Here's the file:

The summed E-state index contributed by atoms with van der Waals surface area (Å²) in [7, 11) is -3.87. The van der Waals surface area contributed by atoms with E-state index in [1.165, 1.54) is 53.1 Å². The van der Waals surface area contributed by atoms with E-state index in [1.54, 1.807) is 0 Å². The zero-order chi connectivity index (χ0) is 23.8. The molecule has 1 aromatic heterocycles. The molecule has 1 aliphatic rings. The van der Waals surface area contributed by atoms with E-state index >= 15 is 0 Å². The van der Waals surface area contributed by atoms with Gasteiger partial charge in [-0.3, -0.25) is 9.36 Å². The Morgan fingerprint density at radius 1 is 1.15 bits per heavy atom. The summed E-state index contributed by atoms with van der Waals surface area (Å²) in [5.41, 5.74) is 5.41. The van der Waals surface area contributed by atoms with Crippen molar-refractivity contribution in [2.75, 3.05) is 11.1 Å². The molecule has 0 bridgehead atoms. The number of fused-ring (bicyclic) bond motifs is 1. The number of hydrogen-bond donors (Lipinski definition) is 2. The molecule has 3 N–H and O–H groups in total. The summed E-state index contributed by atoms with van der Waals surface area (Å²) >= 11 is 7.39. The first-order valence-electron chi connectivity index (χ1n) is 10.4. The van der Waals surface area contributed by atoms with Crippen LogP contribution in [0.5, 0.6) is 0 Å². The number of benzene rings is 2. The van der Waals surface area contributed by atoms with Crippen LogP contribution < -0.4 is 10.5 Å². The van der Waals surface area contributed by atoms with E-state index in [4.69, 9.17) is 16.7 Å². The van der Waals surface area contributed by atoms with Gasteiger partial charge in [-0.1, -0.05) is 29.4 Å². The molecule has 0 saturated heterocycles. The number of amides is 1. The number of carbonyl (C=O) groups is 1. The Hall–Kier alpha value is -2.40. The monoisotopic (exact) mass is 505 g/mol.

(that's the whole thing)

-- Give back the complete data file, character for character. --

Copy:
The summed E-state index contributed by atoms with van der Waals surface area (Å²) in [7, 11) is -3.87. The van der Waals surface area contributed by atoms with E-state index in [1.165, 1.54) is 53.1 Å². The van der Waals surface area contributed by atoms with E-state index in [1.54, 1.807) is 0 Å². The zero-order chi connectivity index (χ0) is 23.8. The molecule has 1 aromatic heterocycles. The molecule has 1 aliphatic rings. The van der Waals surface area contributed by atoms with E-state index >= 15 is 0 Å². The van der Waals surface area contributed by atoms with Gasteiger partial charge in [-0.3, -0.25) is 9.36 Å². The Morgan fingerprint density at radius 1 is 1.15 bits per heavy atom. The summed E-state index contributed by atoms with van der Waals surface area (Å²) in [5.41, 5.74) is 5.41. The van der Waals surface area contributed by atoms with Crippen molar-refractivity contribution in [2.75, 3.05) is 11.1 Å². The molecule has 0 bridgehead atoms. The number of fused-ring (bicyclic) bond motifs is 1. The number of hydrogen-bond donors (Lipinski definition) is 2. The molecule has 3 N–H and O–H groups in total. The summed E-state index contributed by atoms with van der Waals surface area (Å²) >= 11 is 7.39. The first-order valence-electron chi connectivity index (χ1n) is 10.4. The van der Waals surface area contributed by atoms with Crippen LogP contribution in [0.5, 0.6) is 0 Å². The number of benzene rings is 2. The van der Waals surface area contributed by atoms with Crippen LogP contribution < -0.4 is 10.5 Å². The van der Waals surface area contributed by atoms with E-state index in [4.69, 9.17) is 16.7 Å². The van der Waals surface area contributed by atoms with Gasteiger partial charge in [-0.1, -0.05) is 29.4 Å². The molecule has 0 saturated heterocycles. The number of amides is 1. The number of carbonyl (C=O) groups is 1. The Hall–Kier alpha value is -2.40. The monoisotopic (exact) mass is 505 g/mol.